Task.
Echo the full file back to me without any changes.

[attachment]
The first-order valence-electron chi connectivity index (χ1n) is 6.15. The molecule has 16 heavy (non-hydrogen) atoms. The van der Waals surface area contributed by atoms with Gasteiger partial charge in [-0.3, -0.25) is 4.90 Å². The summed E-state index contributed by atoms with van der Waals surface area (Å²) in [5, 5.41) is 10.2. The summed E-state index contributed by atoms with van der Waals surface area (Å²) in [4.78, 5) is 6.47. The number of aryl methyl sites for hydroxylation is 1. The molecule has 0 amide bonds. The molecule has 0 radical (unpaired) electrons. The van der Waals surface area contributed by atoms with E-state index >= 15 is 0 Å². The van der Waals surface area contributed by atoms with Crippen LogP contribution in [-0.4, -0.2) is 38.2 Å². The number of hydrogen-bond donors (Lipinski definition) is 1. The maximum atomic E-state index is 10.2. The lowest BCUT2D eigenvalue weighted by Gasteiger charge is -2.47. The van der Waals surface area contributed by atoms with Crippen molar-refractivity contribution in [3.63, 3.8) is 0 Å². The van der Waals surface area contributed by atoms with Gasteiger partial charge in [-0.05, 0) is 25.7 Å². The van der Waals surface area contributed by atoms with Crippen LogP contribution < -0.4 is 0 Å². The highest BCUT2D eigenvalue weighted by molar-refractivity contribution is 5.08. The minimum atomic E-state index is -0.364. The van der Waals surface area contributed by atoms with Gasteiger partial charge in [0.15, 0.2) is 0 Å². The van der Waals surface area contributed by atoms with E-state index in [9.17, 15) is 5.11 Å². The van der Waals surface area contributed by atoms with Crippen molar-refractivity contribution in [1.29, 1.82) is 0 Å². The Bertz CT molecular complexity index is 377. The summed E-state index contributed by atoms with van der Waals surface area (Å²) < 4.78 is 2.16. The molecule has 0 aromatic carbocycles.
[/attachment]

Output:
The first-order valence-electron chi connectivity index (χ1n) is 6.15. The molecule has 16 heavy (non-hydrogen) atoms. The van der Waals surface area contributed by atoms with Gasteiger partial charge in [-0.3, -0.25) is 4.90 Å². The summed E-state index contributed by atoms with van der Waals surface area (Å²) in [5, 5.41) is 10.2. The summed E-state index contributed by atoms with van der Waals surface area (Å²) in [4.78, 5) is 6.47. The number of aryl methyl sites for hydroxylation is 1. The molecule has 0 amide bonds. The molecule has 0 radical (unpaired) electrons. The van der Waals surface area contributed by atoms with E-state index >= 15 is 0 Å². The van der Waals surface area contributed by atoms with Crippen LogP contribution in [-0.4, -0.2) is 38.2 Å². The number of hydrogen-bond donors (Lipinski definition) is 1. The maximum atomic E-state index is 10.2. The lowest BCUT2D eigenvalue weighted by Gasteiger charge is -2.47. The van der Waals surface area contributed by atoms with Crippen molar-refractivity contribution in [3.63, 3.8) is 0 Å². The van der Waals surface area contributed by atoms with Gasteiger partial charge in [-0.05, 0) is 25.7 Å². The van der Waals surface area contributed by atoms with Crippen LogP contribution < -0.4 is 0 Å². The highest BCUT2D eigenvalue weighted by molar-refractivity contribution is 5.08. The minimum atomic E-state index is -0.364. The van der Waals surface area contributed by atoms with Gasteiger partial charge in [0.15, 0.2) is 0 Å². The van der Waals surface area contributed by atoms with E-state index in [9.17, 15) is 5.11 Å². The van der Waals surface area contributed by atoms with Crippen molar-refractivity contribution in [1.29, 1.82) is 0 Å². The Bertz CT molecular complexity index is 377. The summed E-state index contributed by atoms with van der Waals surface area (Å²) < 4.78 is 2.16. The molecule has 0 aromatic carbocycles.